J. Dirk Iglehart, MD
Anne E. Dyson Professor of Women's Cancers and Surgery, Harvard Medical School
Dana-Farber Cancer Institute
Brigham and Women's Hospital
2013-2014 BCRF Project:
(The Neil and Jane Golub and Price Chopper SuperMarkets Award)
Co-Investigators: Andrea Richardson, MD and Zhigang Charles Wang, MD, Brigham and Women's Hospital, Harvard Medical School, Boston
The research team at the Brigham and Women’s Hospital and Dana-Farber Cancer Institute is a cross-discipline collaboration of a surgeon oncologist and two pathologists who are both PhD-level human geneticists. The team has investigated the genetics of breast cancer for the past ten years and has contributed important observations, made possible by BCRF funding. Last year, the Brigham/DCFI team investigated the role of a class of regulatory molecules called micro-RNAs, and uncovered interesting effects of these molecules on better known breast cancer genes and proteins, including the BRCA1 gene that causes hereditary breast cancer. The Brigham/DFCI group has also focused on the consequences of impaired repair of cancer DNA, or the cancer genome. Faulty repair leads to genome instability and to regions of chromosomal losses and gains. The result of genetic instability can be cancer, and this seems to be the reason why women with an inherited BRCA1 or BRCA2 mutation get cancer, they are missing important steps in DNA repair. However, faulty repair in the cancer cell can be an Achilles’ heel, and cancers with faulty repair may be more sensitive to particular types of chemotherapy, and to new agents that actually target and disable aspects of DNA repair.
This coming year, the Brigham/Dana-Farber investigators will concentrate on this vulnerability in DNA repair, using new drug combinations, and novel technologies in the laboratory. This team has always been interested in triple negative breast cancer, characterized by genetic instability. Its disorganized genetic code is probably due to a defect in triple negative breast cancer’s ability to repair its own DNA and restore order to its genome. The researchers propose three research approaches to triple negative diease: The first is to design a better combination of chemotherapy for treatment, taking advantage of the DNA repair vulnerability. The second is to look at predictors of response to chemotherapy, particularly in disease caused by inherited genes. The third aim is to look at genetic features of the actual repair of DNA damage cause by cisplatinum chemotherapy, looking for signatures of faulty repair. A number of important scientific papers have been published by this group and credit BCRF support.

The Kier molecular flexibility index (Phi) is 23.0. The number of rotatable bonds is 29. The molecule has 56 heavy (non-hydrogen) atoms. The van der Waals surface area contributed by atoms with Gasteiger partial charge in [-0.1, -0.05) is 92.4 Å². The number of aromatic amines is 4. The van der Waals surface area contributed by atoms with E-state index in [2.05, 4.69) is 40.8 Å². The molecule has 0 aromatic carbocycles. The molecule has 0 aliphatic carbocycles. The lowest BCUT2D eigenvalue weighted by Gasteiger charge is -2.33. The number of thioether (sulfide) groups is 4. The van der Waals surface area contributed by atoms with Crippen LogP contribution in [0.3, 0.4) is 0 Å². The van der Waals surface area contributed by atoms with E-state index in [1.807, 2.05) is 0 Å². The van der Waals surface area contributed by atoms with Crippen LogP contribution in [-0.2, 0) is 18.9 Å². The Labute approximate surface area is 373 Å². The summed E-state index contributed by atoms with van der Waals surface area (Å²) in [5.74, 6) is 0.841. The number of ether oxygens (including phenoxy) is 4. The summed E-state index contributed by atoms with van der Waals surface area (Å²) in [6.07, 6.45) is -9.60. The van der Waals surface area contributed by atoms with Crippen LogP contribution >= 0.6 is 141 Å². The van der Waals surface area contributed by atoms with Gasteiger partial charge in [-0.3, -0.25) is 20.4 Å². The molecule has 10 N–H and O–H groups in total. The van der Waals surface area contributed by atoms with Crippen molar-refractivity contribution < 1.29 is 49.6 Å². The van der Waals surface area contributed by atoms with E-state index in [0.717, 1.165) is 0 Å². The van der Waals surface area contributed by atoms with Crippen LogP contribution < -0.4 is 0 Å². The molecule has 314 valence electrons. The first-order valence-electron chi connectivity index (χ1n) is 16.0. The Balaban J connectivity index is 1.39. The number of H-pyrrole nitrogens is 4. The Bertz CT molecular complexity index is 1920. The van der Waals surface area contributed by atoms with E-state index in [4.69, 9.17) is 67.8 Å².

This team has team wondered whether the degree of instability and genetic unsteadiness displayed by triple-negative cancers might itself be a target of treatment. They pioneered the use of chemotherapy with a drug called cisplatin in triple-negative breast cancer, based upon this defect in keeping DNA free from damage. In their current work, they are testing other drugs that can be used in combination with cisplatin chemotherapy for the treatment of triple-negative breast cancer. These experiments uncovered unexpected degrees of synergy between combinations of cisplatin and other drugs that target important participants in DNA damage repair. During the remainder of this year, they will continue to develop these drug combinations, and are planning early-phase clinical trials with their BCRF collaborators at the Dana-Farber. In addition to developing new drug combinations, they also are seeking ways to predict which triple-negative tumors will respond to cisplatin chemotherapy. These predictors or “bio-markers” of treatment response require use of the resesarchers’ extensive tissue bank of breast cancer specimens and active collaboration with physicians, including many BCRF investigators, who are doing innovative clinical trials for women with triple-negative breast cancer.
Dirk Iglehart is Anne E. Dyson Professor of Women's Cancers and Surgery, at Brigham and Women's Hospital/Dana-Farber Cancer Institute. After graduation from Harvard Medical School, he went on to do his surgical residency at Duke University Medical Center in Durham, North Carolina. In 1999, he was recruited to Harvard Medical School where he maintains both an active clinical practice as well as a laboratory which studies the fundamental issues of breast cancer. In October of 2000, Dr. Iglehart became the Director of the Dana-Farber/Harvard Specialized Program of Research Excellence (SPORE) in breast cancer. SPOREs are large National Cancer Institute program project grants which emphasize translational or bench-to-bedside research.